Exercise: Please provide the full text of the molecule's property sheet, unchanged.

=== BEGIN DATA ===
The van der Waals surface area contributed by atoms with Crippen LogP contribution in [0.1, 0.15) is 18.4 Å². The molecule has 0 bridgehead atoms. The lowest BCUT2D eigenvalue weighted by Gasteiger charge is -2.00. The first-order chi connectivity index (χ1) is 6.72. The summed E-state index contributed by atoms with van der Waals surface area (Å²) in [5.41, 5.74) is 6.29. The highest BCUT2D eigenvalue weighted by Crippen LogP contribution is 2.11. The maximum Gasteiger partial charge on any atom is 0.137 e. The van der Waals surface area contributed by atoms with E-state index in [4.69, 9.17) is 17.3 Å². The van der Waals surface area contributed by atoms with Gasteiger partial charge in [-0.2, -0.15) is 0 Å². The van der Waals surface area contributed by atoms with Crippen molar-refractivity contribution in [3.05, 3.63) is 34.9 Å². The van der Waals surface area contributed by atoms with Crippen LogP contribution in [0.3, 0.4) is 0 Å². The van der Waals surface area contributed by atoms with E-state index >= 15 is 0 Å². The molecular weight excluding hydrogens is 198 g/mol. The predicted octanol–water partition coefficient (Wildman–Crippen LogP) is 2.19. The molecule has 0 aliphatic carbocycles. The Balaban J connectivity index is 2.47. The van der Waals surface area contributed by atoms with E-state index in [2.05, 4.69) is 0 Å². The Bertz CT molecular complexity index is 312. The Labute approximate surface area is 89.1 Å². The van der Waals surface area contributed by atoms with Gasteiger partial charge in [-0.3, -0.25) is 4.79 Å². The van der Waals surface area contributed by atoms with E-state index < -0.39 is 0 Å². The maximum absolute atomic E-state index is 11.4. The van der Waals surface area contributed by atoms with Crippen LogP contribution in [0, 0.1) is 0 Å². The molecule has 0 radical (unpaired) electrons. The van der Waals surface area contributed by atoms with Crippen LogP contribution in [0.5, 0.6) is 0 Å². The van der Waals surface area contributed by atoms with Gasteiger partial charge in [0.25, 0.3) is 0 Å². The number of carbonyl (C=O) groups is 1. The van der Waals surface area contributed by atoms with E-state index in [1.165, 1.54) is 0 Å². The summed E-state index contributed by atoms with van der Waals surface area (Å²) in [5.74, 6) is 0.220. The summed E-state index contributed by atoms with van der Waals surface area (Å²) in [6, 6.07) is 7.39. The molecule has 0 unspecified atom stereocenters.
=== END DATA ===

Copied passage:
The van der Waals surface area contributed by atoms with Crippen LogP contribution in [0.1, 0.15) is 18.4 Å². The molecule has 0 bridgehead atoms. The lowest BCUT2D eigenvalue weighted by Gasteiger charge is -2.00. The first-order chi connectivity index (χ1) is 6.72. The summed E-state index contributed by atoms with van der Waals surface area (Å²) in [5.41, 5.74) is 6.29. The highest BCUT2D eigenvalue weighted by Crippen LogP contribution is 2.11. The maximum Gasteiger partial charge on any atom is 0.137 e. The van der Waals surface area contributed by atoms with E-state index in [4.69, 9.17) is 17.3 Å². The van der Waals surface area contributed by atoms with Gasteiger partial charge in [-0.2, -0.15) is 0 Å². The van der Waals surface area contributed by atoms with Crippen molar-refractivity contribution in [3.05, 3.63) is 34.9 Å². The van der Waals surface area contributed by atoms with Crippen LogP contribution in [0.3, 0.4) is 0 Å². The van der Waals surface area contributed by atoms with E-state index >= 15 is 0 Å². The molecular weight excluding hydrogens is 198 g/mol. The predicted octanol–water partition coefficient (Wildman–Crippen LogP) is 2.19. The molecule has 0 aliphatic carbocycles. The Balaban J connectivity index is 2.47. The van der Waals surface area contributed by atoms with E-state index in [2.05, 4.69) is 0 Å². The Bertz CT molecular complexity index is 312. The Labute approximate surface area is 89.1 Å². The van der Waals surface area contributed by atoms with Gasteiger partial charge in [-0.3, -0.25) is 4.79 Å². The van der Waals surface area contributed by atoms with E-state index < -0.39 is 0 Å². The maximum absolute atomic E-state index is 11.4. The van der Waals surface area contributed by atoms with Crippen LogP contribution in [0, 0.1) is 0 Å². The molecule has 0 radical (unpaired) electrons. The van der Waals surface area contributed by atoms with Crippen LogP contribution in [0.5, 0.6) is 0 Å². The van der Waals surface area contributed by atoms with Gasteiger partial charge in [0.25, 0.3) is 0 Å². The number of carbonyl (C=O) groups is 1. The van der Waals surface area contributed by atoms with E-state index in [1.165, 1.54) is 0 Å². The summed E-state index contributed by atoms with van der Waals surface area (Å²) in [5.74, 6) is 0.220. The summed E-state index contributed by atoms with van der Waals surface area (Å²) in [6, 6.07) is 7.39. The molecule has 0 unspecified atom stereocenters.